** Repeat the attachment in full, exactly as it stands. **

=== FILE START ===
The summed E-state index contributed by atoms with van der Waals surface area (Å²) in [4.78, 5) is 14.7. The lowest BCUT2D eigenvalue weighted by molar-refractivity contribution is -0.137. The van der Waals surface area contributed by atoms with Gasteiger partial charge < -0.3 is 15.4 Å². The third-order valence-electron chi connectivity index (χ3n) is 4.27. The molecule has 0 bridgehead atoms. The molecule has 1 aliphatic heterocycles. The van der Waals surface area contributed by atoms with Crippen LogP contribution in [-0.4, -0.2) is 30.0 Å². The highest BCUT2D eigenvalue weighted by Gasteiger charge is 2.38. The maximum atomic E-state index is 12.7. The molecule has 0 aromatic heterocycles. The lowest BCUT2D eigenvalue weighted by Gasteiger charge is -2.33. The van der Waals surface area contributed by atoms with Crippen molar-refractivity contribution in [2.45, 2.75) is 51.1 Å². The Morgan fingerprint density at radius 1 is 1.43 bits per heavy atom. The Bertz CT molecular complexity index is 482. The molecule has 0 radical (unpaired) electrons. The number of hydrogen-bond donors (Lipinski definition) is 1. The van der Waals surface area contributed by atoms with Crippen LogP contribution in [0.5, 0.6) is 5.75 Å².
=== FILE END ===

The summed E-state index contributed by atoms with van der Waals surface area (Å²) in [4.78, 5) is 14.7. The lowest BCUT2D eigenvalue weighted by molar-refractivity contribution is -0.137. The van der Waals surface area contributed by atoms with Gasteiger partial charge < -0.3 is 15.4 Å². The third-order valence-electron chi connectivity index (χ3n) is 4.27. The molecule has 0 bridgehead atoms. The molecule has 1 aliphatic heterocycles. The van der Waals surface area contributed by atoms with Crippen LogP contribution in [-0.4, -0.2) is 30.0 Å². The highest BCUT2D eigenvalue weighted by Gasteiger charge is 2.38. The maximum atomic E-state index is 12.7. The molecule has 0 aromatic heterocycles. The lowest BCUT2D eigenvalue weighted by Gasteiger charge is -2.33. The van der Waals surface area contributed by atoms with Crippen molar-refractivity contribution in [2.45, 2.75) is 51.1 Å². The Morgan fingerprint density at radius 1 is 1.43 bits per heavy atom. The Bertz CT molecular complexity index is 482. The molecule has 0 radical (unpaired) electrons. The number of hydrogen-bond donors (Lipinski definition) is 1. The van der Waals surface area contributed by atoms with Crippen LogP contribution in [0.5, 0.6) is 5.75 Å².